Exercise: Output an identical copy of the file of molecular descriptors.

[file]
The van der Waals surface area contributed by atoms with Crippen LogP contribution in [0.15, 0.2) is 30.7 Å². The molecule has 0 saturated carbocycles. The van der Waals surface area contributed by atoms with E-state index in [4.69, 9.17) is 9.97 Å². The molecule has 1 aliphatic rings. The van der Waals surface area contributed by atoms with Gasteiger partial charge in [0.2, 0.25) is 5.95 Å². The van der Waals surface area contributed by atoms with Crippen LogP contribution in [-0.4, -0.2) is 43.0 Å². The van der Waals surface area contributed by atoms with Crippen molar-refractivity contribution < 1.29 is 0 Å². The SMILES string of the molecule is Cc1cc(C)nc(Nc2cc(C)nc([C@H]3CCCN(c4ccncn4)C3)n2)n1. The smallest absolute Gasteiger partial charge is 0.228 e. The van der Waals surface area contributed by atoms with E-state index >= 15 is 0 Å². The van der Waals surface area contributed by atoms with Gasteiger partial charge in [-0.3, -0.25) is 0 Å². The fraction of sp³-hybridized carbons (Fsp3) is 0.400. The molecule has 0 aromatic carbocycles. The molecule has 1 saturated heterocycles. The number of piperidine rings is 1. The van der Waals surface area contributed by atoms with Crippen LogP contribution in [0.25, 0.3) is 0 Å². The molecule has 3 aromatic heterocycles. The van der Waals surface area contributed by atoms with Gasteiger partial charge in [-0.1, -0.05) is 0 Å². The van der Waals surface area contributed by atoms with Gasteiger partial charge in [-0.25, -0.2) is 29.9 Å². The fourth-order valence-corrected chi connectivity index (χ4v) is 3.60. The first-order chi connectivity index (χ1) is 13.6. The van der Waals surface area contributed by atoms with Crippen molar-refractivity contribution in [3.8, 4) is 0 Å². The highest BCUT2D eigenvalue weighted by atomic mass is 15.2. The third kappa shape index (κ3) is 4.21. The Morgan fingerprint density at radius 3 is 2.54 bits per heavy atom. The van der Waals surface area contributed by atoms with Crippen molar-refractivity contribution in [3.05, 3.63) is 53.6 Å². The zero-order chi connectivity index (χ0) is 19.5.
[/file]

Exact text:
The van der Waals surface area contributed by atoms with Crippen LogP contribution in [0.15, 0.2) is 30.7 Å². The molecule has 0 saturated carbocycles. The van der Waals surface area contributed by atoms with E-state index in [4.69, 9.17) is 9.97 Å². The molecule has 1 aliphatic rings. The van der Waals surface area contributed by atoms with Gasteiger partial charge in [0.2, 0.25) is 5.95 Å². The van der Waals surface area contributed by atoms with Crippen LogP contribution in [-0.4, -0.2) is 43.0 Å². The van der Waals surface area contributed by atoms with Crippen molar-refractivity contribution < 1.29 is 0 Å². The SMILES string of the molecule is Cc1cc(C)nc(Nc2cc(C)nc([C@H]3CCCN(c4ccncn4)C3)n2)n1. The smallest absolute Gasteiger partial charge is 0.228 e. The van der Waals surface area contributed by atoms with E-state index >= 15 is 0 Å². The van der Waals surface area contributed by atoms with Gasteiger partial charge in [-0.3, -0.25) is 0 Å². The fraction of sp³-hybridized carbons (Fsp3) is 0.400. The molecule has 0 aromatic carbocycles. The molecule has 1 saturated heterocycles. The number of piperidine rings is 1. The van der Waals surface area contributed by atoms with Crippen LogP contribution in [0.25, 0.3) is 0 Å². The molecule has 3 aromatic heterocycles. The van der Waals surface area contributed by atoms with Gasteiger partial charge in [-0.1, -0.05) is 0 Å². The van der Waals surface area contributed by atoms with Gasteiger partial charge in [-0.25, -0.2) is 29.9 Å². The fourth-order valence-corrected chi connectivity index (χ4v) is 3.60. The first-order chi connectivity index (χ1) is 13.6. The van der Waals surface area contributed by atoms with Crippen molar-refractivity contribution in [3.8, 4) is 0 Å². The highest BCUT2D eigenvalue weighted by atomic mass is 15.2. The third kappa shape index (κ3) is 4.21. The Morgan fingerprint density at radius 3 is 2.54 bits per heavy atom. The van der Waals surface area contributed by atoms with Crippen molar-refractivity contribution in [3.05, 3.63) is 53.6 Å². The zero-order chi connectivity index (χ0) is 19.5.